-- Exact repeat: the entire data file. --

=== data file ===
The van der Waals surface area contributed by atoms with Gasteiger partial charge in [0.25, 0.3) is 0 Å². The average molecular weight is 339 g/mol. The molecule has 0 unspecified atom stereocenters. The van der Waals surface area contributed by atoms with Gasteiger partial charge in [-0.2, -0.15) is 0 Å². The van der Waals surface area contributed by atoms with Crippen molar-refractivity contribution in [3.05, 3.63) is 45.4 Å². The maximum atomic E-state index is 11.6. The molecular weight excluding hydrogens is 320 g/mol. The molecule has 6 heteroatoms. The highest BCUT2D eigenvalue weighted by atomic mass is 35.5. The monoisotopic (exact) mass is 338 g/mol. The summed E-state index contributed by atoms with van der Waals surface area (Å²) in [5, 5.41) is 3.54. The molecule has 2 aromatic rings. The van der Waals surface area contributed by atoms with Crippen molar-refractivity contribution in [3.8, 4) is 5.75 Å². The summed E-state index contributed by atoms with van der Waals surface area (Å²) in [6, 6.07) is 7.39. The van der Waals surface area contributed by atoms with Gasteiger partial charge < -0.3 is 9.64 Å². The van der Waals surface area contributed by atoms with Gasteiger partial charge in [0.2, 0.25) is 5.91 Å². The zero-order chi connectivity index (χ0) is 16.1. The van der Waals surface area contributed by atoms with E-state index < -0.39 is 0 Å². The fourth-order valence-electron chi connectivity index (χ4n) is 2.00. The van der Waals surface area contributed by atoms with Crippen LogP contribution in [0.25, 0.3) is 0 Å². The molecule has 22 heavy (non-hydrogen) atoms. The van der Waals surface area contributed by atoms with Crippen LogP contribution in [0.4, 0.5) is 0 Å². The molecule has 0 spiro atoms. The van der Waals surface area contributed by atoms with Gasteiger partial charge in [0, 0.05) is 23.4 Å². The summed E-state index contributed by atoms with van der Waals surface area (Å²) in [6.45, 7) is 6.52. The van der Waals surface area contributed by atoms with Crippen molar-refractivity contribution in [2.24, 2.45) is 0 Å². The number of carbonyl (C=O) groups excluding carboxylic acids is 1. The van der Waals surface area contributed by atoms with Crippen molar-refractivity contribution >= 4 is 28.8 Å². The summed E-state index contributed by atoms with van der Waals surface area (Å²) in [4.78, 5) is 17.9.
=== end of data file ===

The van der Waals surface area contributed by atoms with Gasteiger partial charge in [0.25, 0.3) is 0 Å². The average molecular weight is 339 g/mol. The molecule has 0 unspecified atom stereocenters. The van der Waals surface area contributed by atoms with Gasteiger partial charge in [-0.2, -0.15) is 0 Å². The van der Waals surface area contributed by atoms with Crippen molar-refractivity contribution in [3.05, 3.63) is 45.4 Å². The maximum atomic E-state index is 11.6. The molecular weight excluding hydrogens is 320 g/mol. The molecule has 6 heteroatoms. The highest BCUT2D eigenvalue weighted by atomic mass is 35.5. The monoisotopic (exact) mass is 338 g/mol. The summed E-state index contributed by atoms with van der Waals surface area (Å²) in [5, 5.41) is 3.54. The molecule has 2 aromatic rings. The van der Waals surface area contributed by atoms with Crippen molar-refractivity contribution in [3.8, 4) is 5.75 Å². The summed E-state index contributed by atoms with van der Waals surface area (Å²) in [6, 6.07) is 7.39. The van der Waals surface area contributed by atoms with Gasteiger partial charge < -0.3 is 9.64 Å². The van der Waals surface area contributed by atoms with Gasteiger partial charge in [0.2, 0.25) is 5.91 Å². The zero-order chi connectivity index (χ0) is 16.1. The van der Waals surface area contributed by atoms with E-state index < -0.39 is 0 Å². The fourth-order valence-electron chi connectivity index (χ4n) is 2.00. The van der Waals surface area contributed by atoms with Crippen LogP contribution in [0.25, 0.3) is 0 Å². The molecule has 22 heavy (non-hydrogen) atoms. The van der Waals surface area contributed by atoms with Crippen LogP contribution in [0.4, 0.5) is 0 Å². The molecule has 0 spiro atoms. The van der Waals surface area contributed by atoms with Gasteiger partial charge in [0, 0.05) is 23.4 Å². The summed E-state index contributed by atoms with van der Waals surface area (Å²) in [6.45, 7) is 6.52. The van der Waals surface area contributed by atoms with Crippen molar-refractivity contribution in [2.24, 2.45) is 0 Å². The number of carbonyl (C=O) groups excluding carboxylic acids is 1. The van der Waals surface area contributed by atoms with Crippen molar-refractivity contribution >= 4 is 28.8 Å². The summed E-state index contributed by atoms with van der Waals surface area (Å²) in [4.78, 5) is 17.9.